Name: Dean O'Driscoll
With the passage this week of the Fiscal Year 2010 budget by the U.S. House of Representatives, Southern Utah University, and specifically its proposed Gibson Science Center, has garnered federal support in the amount of $476,000. The budget now awaits senate approval and President Obama's signature.
Twenty percent of this funding will be invested in a rural science teaching program, with the remainder helping to construct and equip the Gibson Science Center.
Stated SUU President Michael Benson, “When we first presented the addition to our science complex back in 2006, we knew that the only way to move up the priority list for capital projects was to secure non-state funding in the form of private gifts and federal support. That Senators Bennett and Hatch have been successful in helping us do so is a real credit to them and to their belief in what we are doing in our College of Science.”
This funding is completely separate from any federal stimulus money that may come to SUU, observes SUU Vice President for Government Relations and Regional Services Wes Curtis. “While the University is still waiting to see if any of the so-called State Stabilization Fund comes to Cedar City, this news today out of Washington, D.C., is very good for us and for this project,” stated Curtis.
The federal funds, coupled with a $3 million commitment – the largest gift ever to a capital project in SUU’s 110-year history – from Dr. Walter Gibson of Albany, New York, have helped position the science center project on the recommended bond list issued 10 days ago by the Capital Facilities Subcommittee of the Utah State Legislature.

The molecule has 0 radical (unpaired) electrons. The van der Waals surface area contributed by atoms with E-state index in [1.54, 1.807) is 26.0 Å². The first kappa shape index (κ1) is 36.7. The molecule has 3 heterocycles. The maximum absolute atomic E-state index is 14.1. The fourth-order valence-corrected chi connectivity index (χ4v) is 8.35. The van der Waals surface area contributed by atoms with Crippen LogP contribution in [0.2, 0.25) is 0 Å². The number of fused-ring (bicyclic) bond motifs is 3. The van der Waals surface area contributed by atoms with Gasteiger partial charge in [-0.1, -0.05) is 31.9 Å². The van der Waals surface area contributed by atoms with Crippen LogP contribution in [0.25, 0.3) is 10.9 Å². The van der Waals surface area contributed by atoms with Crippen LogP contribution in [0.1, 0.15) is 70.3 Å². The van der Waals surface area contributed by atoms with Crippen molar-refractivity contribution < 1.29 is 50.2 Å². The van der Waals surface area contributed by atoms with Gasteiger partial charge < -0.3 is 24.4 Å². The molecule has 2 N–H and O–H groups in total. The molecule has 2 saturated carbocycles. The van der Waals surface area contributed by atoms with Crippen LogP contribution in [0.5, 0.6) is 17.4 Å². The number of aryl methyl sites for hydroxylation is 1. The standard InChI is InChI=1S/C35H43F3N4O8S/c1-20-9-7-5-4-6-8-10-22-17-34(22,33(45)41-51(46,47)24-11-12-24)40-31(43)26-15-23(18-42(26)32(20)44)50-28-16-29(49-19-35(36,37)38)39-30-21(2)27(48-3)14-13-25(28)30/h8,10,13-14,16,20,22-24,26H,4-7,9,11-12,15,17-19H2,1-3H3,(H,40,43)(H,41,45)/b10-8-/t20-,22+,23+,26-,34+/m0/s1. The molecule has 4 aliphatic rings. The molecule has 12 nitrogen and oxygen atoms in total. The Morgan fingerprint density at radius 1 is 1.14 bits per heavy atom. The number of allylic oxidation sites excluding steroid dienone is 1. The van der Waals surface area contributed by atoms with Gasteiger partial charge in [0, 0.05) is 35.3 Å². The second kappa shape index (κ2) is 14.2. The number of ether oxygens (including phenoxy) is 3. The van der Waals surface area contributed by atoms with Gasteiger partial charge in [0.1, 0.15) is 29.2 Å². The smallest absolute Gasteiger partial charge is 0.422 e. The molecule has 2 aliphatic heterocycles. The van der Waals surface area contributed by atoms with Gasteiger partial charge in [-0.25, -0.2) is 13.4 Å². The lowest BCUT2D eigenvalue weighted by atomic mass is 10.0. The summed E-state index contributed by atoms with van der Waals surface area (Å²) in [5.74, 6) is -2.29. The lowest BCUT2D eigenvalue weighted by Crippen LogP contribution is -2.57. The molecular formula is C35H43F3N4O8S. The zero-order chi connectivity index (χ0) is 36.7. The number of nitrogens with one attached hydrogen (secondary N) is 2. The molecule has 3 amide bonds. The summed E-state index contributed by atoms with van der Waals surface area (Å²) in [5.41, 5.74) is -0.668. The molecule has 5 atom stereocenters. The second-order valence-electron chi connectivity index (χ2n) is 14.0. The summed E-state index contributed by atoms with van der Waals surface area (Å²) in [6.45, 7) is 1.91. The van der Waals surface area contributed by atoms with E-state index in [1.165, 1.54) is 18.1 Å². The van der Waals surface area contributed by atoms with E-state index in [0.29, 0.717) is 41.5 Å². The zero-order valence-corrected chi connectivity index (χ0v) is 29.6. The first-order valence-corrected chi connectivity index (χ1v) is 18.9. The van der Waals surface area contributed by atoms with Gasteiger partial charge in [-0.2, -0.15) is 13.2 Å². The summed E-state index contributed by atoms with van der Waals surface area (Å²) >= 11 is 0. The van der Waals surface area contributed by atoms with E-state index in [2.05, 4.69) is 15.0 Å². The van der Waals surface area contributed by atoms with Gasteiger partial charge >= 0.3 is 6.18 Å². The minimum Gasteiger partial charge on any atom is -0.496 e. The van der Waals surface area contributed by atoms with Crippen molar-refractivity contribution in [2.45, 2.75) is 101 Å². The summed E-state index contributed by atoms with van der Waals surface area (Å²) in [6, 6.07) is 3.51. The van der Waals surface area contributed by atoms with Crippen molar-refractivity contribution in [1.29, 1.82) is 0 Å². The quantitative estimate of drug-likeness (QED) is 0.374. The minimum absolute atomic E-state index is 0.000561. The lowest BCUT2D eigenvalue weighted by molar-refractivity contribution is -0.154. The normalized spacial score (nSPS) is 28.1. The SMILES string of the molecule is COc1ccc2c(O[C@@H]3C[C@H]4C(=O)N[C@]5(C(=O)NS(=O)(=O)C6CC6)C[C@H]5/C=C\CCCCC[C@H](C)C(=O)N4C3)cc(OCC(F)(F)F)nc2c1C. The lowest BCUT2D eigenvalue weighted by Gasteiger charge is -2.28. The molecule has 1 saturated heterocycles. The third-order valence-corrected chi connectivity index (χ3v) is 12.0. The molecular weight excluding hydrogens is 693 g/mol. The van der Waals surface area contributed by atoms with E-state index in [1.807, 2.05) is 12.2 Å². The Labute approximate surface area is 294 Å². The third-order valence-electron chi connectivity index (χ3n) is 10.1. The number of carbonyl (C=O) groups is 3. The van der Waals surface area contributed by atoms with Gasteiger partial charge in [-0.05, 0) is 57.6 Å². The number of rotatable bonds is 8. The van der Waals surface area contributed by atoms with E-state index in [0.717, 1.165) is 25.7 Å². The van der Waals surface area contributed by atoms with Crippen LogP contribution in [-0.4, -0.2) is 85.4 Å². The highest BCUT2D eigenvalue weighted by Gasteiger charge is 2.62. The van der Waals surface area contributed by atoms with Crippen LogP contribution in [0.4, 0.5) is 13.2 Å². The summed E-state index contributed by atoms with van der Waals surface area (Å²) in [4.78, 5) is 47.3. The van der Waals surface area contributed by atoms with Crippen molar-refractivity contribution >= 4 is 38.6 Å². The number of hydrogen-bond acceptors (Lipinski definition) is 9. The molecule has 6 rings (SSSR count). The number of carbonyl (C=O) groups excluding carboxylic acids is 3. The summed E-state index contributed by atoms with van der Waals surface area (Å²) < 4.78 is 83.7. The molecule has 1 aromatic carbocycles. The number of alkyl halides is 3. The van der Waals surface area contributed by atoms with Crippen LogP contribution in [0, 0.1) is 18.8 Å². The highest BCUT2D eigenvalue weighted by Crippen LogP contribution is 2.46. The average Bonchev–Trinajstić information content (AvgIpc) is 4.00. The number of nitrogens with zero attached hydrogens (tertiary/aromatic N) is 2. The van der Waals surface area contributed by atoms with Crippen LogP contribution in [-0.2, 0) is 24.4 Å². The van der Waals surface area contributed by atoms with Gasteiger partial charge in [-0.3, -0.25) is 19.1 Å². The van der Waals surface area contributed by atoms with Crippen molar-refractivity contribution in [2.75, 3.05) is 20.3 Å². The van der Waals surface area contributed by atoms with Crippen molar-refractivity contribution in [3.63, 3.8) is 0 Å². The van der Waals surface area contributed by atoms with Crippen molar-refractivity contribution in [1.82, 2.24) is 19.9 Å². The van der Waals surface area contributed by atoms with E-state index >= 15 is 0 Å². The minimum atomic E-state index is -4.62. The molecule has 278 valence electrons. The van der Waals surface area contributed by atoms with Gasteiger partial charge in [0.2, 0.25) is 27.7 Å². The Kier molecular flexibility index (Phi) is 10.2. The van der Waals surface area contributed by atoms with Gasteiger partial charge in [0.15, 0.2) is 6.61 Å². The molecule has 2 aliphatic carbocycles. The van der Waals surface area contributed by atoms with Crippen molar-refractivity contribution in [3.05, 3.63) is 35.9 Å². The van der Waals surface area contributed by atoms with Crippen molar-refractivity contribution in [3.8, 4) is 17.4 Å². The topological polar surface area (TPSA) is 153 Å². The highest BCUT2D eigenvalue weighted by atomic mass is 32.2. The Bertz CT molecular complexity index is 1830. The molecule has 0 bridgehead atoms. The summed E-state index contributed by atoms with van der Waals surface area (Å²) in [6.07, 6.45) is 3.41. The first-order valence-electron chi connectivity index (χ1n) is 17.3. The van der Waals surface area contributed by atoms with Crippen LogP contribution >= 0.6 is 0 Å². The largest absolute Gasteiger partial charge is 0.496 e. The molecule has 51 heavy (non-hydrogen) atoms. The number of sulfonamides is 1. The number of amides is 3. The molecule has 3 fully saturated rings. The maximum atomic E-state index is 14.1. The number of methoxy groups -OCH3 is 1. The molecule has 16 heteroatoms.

The list includes full funding for seven projects and design money for two others, along with $31 million in improvement funds for campuses throughout the state. SUU’s Gibson Science Center is on the ranking of projects and falls within the Committee’s recommended bond amount of $151 million. It is anticipated that the Executive Appropriations Committee will take action on this recommendation in the next few days.
“From the first time we outlined this project and its importance to our campus, Senators Bennett and Hatch and their respective staffs have advocated for us and for federal support,” noted Benson. While the number of science students is declining throughout the U.S., SUU has booked record enrollments in the hard sciences in the past few years.
“The success of our graduates speaks to the commitment of our faculty and staff in preparing our students for careers in science, medicine, pharmacy, nursing, and other areas,” noted Benson.
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